Approximately a year ago, I implemented the first e2e tests on a project. It was a rather big application using JAVA SpringBoot on the back-end and Angular on the front-end. We used Protractor as a testing tool, which uses Selenium. In the front-end code there was a service, which had an error handler method. When that method was called, a modal dialog popped up and the user could see the details of the errors and the stack trace.

The problem was that while it has tracked every error that happened on the back-end, the front-end failed silently. TypeErrors, ReferenceErrors and…

Recently, I wrote a blog post about creating a reusable loading-indicator component for Angular projects. The next step is making the indicator part customizable. But how exactly do you insert your component into the overlay? That is where dynamic components can help us.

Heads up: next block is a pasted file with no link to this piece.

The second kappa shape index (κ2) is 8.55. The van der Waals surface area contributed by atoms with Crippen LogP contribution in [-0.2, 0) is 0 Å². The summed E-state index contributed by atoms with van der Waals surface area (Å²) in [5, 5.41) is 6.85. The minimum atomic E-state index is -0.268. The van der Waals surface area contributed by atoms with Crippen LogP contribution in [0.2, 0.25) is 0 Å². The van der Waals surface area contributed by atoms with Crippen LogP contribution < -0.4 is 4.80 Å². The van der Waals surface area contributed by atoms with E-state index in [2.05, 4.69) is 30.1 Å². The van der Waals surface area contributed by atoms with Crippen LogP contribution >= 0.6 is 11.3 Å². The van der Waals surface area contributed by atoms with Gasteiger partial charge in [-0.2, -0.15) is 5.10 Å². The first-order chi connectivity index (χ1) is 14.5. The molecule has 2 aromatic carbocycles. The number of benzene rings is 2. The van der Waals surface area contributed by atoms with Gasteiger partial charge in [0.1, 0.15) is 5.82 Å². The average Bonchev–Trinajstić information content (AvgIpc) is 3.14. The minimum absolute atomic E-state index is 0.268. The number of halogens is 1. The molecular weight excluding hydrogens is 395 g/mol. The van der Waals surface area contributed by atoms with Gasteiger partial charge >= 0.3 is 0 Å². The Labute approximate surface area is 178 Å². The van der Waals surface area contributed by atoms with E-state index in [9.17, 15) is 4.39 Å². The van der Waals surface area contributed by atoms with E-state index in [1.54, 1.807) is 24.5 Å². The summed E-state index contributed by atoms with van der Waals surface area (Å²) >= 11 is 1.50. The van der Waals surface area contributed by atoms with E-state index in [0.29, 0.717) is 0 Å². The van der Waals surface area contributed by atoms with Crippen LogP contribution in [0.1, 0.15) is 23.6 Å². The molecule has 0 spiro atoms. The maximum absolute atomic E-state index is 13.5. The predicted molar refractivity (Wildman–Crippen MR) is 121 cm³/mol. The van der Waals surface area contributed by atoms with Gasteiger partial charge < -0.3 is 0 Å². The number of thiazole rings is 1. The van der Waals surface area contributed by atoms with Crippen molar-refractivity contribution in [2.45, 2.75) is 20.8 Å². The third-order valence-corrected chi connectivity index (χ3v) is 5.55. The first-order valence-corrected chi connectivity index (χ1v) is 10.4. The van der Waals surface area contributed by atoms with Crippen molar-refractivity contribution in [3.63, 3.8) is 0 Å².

Note: Since my previous blog post, I have refactored some parts of the library. Feel free to check out the git repository.

Photo by NordWood Themes on Unsplash

The use-case is that we have a really easy to use loading-indicator. By default, it has a spinner, and it can be triggered using the library’s decorator methods. However, our end user wants only “Loading…”…

Reusability. A word that has crossed my mind several times recently, while working on an Angular project. I have decided to create my own Angular reusables and blog about the experience.

Photo by Luca Bravo on Unsplash

So, what exactly is a loading-indicator? Usually, it is a spinner of some sort with an overlay, which prevents user interactions. The UI is not clickable and focus is trapped. Therefore, the user cannot mutate the data or the application state accidentally by interacting with inputs behind the overlay.

After the loading stops, the overlay with the spinner is removed from the DOM and the previously focused element is…

Balázs Tápai

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